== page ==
MadSci Network: Chemistry

Re: As a scientist, how do you use math and cooperation skills?

Area: Chemistry
Posted By: Samuel Conway, Senior Staff Chemist, Avid Therapeutics, Philadelphia, PA
Date: Sat Mar 29 21:49:17 1997

Math is essential to science, no matter what branch you choose. As a chemist, I use math skills every day. I need to use algebra in order to calculate how much of a chemical to mix with another, and how much product I can expect to get out. Engineers use geometry and calculus in order to design structures. Astonomers need to use complex mathematical equations to determine distances and interactions between celestial bodies. Even your family doctor needs to use math to determine how much medicine to give to differently-sized people.

As for cooperation, that is essential, too. I don't think any good scientist could work alone for long. We like to gather in groups to share our ideas. Very often, when you think a lot about one particular thing, it gets "stale" in your mind. You hit dead ends. But if you share it with others, you can get their views on it, and find new insights that way. Sometimes, too, a scientist may come up with what he thinks is a brilliant new idea, and will be so excited about it that he can't see a very fundamental flaw in it. He needs others around who can tug his sleeve and say, "er, that's all very nice, but you did not consider this...."

When a scientist publishes the results of his research, it is first shown to others, who check it to make certain all of the facts are correct and all of the math has been done properly, and that nothing has been over- looked. This is called "peer review."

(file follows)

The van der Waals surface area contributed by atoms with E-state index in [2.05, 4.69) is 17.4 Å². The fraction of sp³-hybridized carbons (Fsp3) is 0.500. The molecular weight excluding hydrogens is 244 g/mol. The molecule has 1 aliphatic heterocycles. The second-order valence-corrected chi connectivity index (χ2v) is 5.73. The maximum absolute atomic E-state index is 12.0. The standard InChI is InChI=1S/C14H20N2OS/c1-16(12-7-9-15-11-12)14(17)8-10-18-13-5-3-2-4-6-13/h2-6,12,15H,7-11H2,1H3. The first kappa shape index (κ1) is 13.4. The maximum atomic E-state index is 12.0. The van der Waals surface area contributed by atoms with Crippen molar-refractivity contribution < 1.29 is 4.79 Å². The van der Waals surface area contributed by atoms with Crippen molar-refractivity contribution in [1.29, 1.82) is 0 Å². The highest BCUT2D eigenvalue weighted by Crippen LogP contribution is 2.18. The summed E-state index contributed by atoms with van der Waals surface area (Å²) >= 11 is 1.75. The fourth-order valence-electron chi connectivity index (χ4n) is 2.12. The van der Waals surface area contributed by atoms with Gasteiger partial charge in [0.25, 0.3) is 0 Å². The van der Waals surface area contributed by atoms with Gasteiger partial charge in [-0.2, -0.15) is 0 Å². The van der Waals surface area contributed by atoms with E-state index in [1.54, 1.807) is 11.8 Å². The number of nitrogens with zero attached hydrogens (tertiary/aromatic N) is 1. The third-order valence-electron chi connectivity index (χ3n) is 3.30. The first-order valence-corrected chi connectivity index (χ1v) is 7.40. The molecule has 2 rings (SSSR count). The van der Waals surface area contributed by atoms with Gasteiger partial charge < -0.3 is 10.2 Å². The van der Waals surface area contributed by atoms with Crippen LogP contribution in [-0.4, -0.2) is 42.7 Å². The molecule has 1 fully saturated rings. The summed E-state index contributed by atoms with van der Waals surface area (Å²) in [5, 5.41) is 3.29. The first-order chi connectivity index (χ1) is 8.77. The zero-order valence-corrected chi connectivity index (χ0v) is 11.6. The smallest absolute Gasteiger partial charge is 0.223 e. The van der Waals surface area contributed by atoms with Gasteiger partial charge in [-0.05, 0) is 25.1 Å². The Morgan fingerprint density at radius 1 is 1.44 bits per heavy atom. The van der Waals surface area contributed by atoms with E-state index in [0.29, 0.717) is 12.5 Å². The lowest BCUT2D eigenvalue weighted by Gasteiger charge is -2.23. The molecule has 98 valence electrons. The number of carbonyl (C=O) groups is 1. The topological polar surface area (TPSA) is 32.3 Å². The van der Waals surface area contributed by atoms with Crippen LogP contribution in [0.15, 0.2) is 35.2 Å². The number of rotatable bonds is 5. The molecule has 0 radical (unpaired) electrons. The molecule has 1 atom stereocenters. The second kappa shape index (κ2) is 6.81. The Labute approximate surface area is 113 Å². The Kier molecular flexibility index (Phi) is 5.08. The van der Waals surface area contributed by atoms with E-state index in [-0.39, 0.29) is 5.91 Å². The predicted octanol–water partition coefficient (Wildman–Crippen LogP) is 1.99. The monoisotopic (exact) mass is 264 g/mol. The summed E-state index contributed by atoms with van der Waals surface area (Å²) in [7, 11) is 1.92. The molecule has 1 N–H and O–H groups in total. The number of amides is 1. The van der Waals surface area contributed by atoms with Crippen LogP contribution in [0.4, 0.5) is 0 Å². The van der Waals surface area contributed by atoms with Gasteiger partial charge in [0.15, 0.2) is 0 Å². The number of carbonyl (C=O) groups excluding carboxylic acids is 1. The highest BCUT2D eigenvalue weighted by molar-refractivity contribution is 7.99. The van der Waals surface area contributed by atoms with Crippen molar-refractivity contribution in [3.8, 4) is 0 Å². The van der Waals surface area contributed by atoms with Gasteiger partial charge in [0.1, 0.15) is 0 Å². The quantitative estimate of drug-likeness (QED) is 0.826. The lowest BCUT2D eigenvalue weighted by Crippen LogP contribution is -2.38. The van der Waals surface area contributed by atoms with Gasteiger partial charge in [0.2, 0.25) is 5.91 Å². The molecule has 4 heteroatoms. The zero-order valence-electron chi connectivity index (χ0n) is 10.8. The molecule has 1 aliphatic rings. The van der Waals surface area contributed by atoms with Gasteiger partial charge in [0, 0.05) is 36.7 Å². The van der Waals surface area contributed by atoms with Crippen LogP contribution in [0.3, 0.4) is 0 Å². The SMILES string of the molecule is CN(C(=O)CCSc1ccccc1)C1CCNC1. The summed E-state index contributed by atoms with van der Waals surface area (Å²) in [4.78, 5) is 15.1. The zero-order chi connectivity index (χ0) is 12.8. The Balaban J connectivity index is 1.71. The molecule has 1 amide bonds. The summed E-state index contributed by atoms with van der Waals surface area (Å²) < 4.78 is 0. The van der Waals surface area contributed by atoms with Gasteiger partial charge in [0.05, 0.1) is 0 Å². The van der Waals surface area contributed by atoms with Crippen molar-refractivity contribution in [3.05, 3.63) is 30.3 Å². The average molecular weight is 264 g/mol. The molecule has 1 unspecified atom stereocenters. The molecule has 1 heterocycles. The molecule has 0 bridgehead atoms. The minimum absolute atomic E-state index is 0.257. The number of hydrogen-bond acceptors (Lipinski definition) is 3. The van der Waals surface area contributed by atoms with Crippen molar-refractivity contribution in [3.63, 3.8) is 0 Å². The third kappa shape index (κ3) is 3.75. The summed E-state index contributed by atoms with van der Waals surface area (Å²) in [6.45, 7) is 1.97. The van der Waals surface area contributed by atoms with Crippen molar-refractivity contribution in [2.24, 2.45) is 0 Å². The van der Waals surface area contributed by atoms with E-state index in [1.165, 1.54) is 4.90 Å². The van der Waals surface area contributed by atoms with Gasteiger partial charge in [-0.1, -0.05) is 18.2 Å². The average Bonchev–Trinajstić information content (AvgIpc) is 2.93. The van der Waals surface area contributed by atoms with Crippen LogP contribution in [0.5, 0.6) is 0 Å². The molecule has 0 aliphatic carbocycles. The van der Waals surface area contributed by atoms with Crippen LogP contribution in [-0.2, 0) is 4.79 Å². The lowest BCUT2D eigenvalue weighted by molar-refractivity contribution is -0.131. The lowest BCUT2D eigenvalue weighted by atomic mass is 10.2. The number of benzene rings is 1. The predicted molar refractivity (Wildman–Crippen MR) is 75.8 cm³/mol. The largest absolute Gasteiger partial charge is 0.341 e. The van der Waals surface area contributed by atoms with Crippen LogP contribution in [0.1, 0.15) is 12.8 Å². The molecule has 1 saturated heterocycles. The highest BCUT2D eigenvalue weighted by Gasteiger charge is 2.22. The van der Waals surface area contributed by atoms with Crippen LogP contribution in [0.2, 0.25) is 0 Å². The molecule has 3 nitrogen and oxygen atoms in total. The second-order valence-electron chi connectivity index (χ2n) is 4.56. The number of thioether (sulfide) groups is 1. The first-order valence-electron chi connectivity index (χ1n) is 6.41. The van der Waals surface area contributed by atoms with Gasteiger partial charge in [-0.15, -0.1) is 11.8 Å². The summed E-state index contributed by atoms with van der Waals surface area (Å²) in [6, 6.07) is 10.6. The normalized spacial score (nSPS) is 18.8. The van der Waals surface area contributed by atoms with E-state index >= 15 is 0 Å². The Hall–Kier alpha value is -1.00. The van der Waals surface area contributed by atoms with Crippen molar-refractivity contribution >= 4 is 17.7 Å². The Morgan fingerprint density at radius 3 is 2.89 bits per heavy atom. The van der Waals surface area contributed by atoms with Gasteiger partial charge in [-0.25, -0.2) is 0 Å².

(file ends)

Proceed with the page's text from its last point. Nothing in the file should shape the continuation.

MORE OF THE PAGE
Often, scientists from different fields need to work together. In the development of medicines, for example, a team of biologists, working together, test the materials that I, a chemist, make in the laboratory to see if they are effective drugs against viruses. If they find one that is good, they sit down with me, and together we decide how to tweak the molecular structure of the material to make it a better drug. Once we are satisfied that we have a good potential anti-viral drug, we bring it to a team of physicians who helps us determine if the material is going to be safe and effective for humans to use. If it is, then we meet with chemical engineers who help us decide how to make the drug in large quantities.

Each of the skills these people bring with them are important, and without cooperation between them, quite honestly, nothing would ever get done!

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